That this is a period of turmoil and flux in American politics states the obvious. Tribal voting has become the norm, with the country divided into red and blue camps. Come December in Alabama, when the general election between Moore and Democrat Doug Jones is contested, those firmly established patterns again could determine the outcome. In deeply red Alabama, Republicans will expect to win, even with an establishment-rattling, ultraconservative candidate like Moore.
Yet the red-blue alliances and the left-right differences are no longer sufficient to explain the tensions and divisions that mark the politics of the Trump era. They still shape political debates and policy differences; they still help predict general election voting patterns. But alone, they do not provide the fuller framework for such an unusual time. Neither party is offering answers.
For establishment Republicans in Washington, Tuesday was perhaps the worst day among many bad days. It was a trifecta of disappointment and rejection. The failure of the party that controls so many levers of power to govern effectively and the consequences of that inaction rarely have been on such public display.
The day started with the Senate leadership's capitulation on health care. Once again, Republicans could not muster the votes to pass legislation to replace the Affordable Care Act. This represented another embarrassment for the party leadership, led by Senate Majority Leader Mitch McConnell (Ky.), whose inability to deliver has made him a repeated target for presidential criticism.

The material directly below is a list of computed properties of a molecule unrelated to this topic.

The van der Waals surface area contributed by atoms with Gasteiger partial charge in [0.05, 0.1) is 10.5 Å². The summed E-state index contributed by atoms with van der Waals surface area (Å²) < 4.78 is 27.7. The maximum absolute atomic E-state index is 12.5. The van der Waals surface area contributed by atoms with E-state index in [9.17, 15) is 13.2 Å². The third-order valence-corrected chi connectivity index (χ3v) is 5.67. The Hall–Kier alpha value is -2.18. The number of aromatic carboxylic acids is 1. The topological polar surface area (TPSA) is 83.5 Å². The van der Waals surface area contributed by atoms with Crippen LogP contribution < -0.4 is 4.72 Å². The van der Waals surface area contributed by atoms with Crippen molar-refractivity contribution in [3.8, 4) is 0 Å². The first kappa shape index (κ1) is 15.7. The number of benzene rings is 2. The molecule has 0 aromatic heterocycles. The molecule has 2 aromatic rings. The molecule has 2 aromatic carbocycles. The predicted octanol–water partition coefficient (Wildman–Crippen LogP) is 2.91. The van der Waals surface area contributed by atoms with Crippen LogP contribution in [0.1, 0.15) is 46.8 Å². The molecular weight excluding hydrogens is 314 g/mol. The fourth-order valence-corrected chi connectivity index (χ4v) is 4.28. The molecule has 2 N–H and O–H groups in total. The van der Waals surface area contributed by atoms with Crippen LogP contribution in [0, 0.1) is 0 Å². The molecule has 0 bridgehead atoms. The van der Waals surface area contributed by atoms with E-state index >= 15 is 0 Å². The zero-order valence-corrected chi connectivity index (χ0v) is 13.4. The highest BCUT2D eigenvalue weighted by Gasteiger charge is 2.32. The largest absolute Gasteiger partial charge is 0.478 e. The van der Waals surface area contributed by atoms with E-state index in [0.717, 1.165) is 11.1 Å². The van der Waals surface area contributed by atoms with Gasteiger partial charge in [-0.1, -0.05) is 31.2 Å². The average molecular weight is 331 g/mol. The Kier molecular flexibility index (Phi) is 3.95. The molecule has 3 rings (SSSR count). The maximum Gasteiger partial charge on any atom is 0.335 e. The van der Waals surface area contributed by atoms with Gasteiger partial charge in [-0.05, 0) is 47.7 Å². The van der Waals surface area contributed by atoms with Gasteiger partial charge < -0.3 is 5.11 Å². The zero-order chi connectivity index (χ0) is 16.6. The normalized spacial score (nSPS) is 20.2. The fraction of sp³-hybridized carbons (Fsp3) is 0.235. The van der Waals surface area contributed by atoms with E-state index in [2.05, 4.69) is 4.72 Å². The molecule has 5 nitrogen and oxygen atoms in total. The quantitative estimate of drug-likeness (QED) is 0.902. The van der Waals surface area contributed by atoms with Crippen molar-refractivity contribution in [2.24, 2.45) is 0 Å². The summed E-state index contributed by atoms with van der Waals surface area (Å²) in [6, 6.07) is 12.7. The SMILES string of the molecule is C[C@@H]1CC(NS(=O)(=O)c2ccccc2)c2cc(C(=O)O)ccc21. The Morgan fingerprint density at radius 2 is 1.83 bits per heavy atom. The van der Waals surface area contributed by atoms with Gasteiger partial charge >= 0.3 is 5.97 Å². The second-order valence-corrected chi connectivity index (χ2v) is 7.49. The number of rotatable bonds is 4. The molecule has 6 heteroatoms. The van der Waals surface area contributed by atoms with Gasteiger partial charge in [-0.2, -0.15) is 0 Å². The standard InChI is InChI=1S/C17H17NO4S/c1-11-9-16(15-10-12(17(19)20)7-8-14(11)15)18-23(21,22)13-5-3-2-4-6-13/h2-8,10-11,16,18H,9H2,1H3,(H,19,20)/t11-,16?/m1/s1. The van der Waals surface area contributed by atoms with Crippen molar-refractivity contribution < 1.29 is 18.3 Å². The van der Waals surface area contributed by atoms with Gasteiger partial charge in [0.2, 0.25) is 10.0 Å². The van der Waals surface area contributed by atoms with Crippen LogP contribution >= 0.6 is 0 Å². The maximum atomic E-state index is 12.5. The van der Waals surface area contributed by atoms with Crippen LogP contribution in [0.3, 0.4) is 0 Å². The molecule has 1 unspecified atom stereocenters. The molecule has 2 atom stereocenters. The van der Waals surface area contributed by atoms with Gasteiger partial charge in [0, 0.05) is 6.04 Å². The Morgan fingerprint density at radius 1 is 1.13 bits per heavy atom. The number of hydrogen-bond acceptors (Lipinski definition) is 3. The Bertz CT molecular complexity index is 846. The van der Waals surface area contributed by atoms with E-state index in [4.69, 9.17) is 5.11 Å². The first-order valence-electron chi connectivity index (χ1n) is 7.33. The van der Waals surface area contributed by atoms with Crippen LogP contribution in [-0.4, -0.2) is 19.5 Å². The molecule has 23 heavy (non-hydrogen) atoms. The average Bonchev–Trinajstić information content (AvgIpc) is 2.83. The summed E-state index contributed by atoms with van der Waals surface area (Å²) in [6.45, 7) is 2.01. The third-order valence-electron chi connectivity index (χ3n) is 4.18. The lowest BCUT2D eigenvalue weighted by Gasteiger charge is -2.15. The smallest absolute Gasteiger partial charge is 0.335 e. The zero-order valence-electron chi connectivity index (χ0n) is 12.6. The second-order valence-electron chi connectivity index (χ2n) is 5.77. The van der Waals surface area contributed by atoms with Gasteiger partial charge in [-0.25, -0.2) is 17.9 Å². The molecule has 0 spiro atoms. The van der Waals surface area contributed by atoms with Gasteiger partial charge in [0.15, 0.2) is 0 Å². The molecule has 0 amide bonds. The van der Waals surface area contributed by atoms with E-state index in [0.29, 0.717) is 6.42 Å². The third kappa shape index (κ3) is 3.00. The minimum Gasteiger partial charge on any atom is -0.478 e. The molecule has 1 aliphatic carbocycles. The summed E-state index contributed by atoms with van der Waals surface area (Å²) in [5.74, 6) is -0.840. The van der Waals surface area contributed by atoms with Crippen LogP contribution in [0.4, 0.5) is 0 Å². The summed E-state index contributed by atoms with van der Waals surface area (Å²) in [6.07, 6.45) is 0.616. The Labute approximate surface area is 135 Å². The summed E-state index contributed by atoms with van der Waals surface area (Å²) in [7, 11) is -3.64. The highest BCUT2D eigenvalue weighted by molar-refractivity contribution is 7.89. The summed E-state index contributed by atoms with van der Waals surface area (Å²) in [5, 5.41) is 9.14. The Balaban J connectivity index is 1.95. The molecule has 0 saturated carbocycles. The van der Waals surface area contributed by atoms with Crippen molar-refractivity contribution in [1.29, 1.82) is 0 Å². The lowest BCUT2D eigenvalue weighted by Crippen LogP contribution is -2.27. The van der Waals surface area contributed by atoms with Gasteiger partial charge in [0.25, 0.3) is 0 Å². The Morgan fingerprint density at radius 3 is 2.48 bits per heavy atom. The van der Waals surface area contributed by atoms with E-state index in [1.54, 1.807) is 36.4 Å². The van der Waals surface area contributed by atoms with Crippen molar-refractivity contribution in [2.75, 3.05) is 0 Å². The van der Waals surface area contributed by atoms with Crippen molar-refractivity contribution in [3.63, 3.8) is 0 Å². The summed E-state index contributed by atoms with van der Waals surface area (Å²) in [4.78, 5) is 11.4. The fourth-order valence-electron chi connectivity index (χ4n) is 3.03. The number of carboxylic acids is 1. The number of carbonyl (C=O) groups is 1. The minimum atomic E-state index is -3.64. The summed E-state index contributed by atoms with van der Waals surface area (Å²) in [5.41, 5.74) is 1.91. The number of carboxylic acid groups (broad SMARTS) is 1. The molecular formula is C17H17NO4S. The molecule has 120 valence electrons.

There then was the announcement by Sen. Bob Corker (Tenn.) that he plans to retire at the end of his term in 2018. This was not just another blow to the GOP establishment. His decision holds out the prospect that Tennessee's long tradition of sending to Washington governing Republicans in the mold of former Republican leader Howard Baker could be on the wane.
Finally, on Tuesday night, there was Moore's victory, though it was hardly a surprise. Polling in the weeks before the balloting showed "Big Luther" Strange, the president's designated candidate but more importantly the candidate fully embraced by the McConnell-led Republican establishment, trailing consistently. Still, the blow was felt when the votes were counted.
All the issues that came together Tuesday were visible well ahead of this week — discernible but not always fully appreciated or accepted. Over the past two years, Republicans held out hope that they could finesse the growing contradictions of their coalition. They will have to recalibrate those assumptions.
On health care, the futility of trying to fulfill a pledge to repeal the ACA has been evident almost from the day Trump was sworn in. After seven years of empty promises and show votes without consequence, Republicans discovered that they have neither a true consensus on the policy nor the political muscle to overcome that weakness.
Corker's decision to quit the Senate at the end of next year, despite being chairman of the Senate Foreign Relations Committee at a time of great danger in the world and the need for politicians with steady hands and sound judgment, speaks to the frustrations of many politicians in Washington. His decision yells out: It's a lousy time to be in Congress.